Germany has been the world’s leading exporter in ten of the past 25 years, and 2011 marked another record year. Exports, not domestic demand, sustain Germany’s affluence and low unemployment rates. Politicians, economists and executives from all over the world — including the Middle East — constantly want to know the secret behind Germany’s success and what they can learn from it.
So why is Germany so successful in exports? There is no simple answer to that question because there is no single cause. What’s clear, however, is that large corporations alone are not responsible for Germany’s unrivalled export success. The US has four times as many Fortune Global 500 companies as Germany; Japan has twice as many, and even France has more. Yet the export strength of these countries is far below Germany’s. Last year, German per capita exports were $18,863 (about Dh69,300), France’s were $8,784, Japan’s were $6,258 and the US achieved $4,859. Even if you adjust for differences in population, this doesn’t affect the picture.
At the root of Germany’s continuing export success are midsize companies, or more precisely, an elite tier known as the hidden champions. The term hidden champions has been coined by Professor Hermann Simon, Founder and Chairman of Simon-Kucher & Partners. “This elite tier of companies in Germany is a true anomaly in the world. These companies alone contribute over a quarter of all German exports. Per one million inhabitants, Germany has 16 hidden champions, France has 1.1, the US 1.2 and Japan 1.7,” observes Professor Simon, who has been studying the international success of hidden champions for several decades.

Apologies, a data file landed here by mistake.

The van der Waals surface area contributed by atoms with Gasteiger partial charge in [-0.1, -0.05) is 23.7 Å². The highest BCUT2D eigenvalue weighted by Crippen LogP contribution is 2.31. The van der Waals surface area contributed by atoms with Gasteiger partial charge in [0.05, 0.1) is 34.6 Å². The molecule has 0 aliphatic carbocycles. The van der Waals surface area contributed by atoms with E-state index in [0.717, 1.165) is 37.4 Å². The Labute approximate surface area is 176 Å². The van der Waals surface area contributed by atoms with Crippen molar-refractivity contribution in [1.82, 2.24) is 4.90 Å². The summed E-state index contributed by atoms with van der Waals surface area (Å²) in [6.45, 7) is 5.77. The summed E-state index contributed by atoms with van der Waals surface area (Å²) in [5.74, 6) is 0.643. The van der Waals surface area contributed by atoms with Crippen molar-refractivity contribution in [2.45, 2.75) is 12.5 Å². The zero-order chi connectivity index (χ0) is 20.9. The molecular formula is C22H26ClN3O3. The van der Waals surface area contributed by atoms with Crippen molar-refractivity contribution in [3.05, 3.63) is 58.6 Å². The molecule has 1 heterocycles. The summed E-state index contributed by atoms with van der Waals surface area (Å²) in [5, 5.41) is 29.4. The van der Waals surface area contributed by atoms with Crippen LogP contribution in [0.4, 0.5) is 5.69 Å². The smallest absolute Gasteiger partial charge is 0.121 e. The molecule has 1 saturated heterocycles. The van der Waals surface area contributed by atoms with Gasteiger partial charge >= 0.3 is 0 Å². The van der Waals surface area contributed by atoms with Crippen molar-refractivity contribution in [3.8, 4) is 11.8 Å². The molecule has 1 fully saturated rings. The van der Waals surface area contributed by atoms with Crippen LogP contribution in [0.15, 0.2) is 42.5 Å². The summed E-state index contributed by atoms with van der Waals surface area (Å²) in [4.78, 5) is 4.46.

Why are there so many hidden champions in Germany? There are several reasons. These companies have risen — and continue to rise — from a complex set of influences, some geopolitical, others rooted in family values, and still others in technological traditions stretching back centuries. Among many factors, two main pillars that stand out are specialisation and internationalisation.
Reflecting the maxim of ‘do the small things a little better than everyone else’, hidden champions have internalised that they can only sustain successfully if they concentrate on close specialisation in products and know-how. This focused approach allows them to innovate products faster and remain ahead of slower moving large corporates and foreign copycats.
The second major success factor is internationalisation — only globalisation makes a niche market large. It enables a company to achieve sufficient economies of scale. But internationalisation does not only mean selling products all over the world.
In their globalisation process, hidden champions prefer to do things themselves. They work with their own subsidiaries and maintain close relationships with their customers. Compared to large corporations, their proximity to customers is five times higher and their top managers are involved more closely in day-to-day business.
These two key success factors are highly relevant for companies in the UAE. How can they specialise and drive product innovations, while expanding their international footprint? There is, for sure, no one-size-fits-all solution, but the approach of German hidden champions gives some food for thought on the road to success.
— The writer is MD, Simon-Kucher & Partners’ Middle East Office, Dubai. He can be reached at Lovrenc.Kessler@simon-kucher.com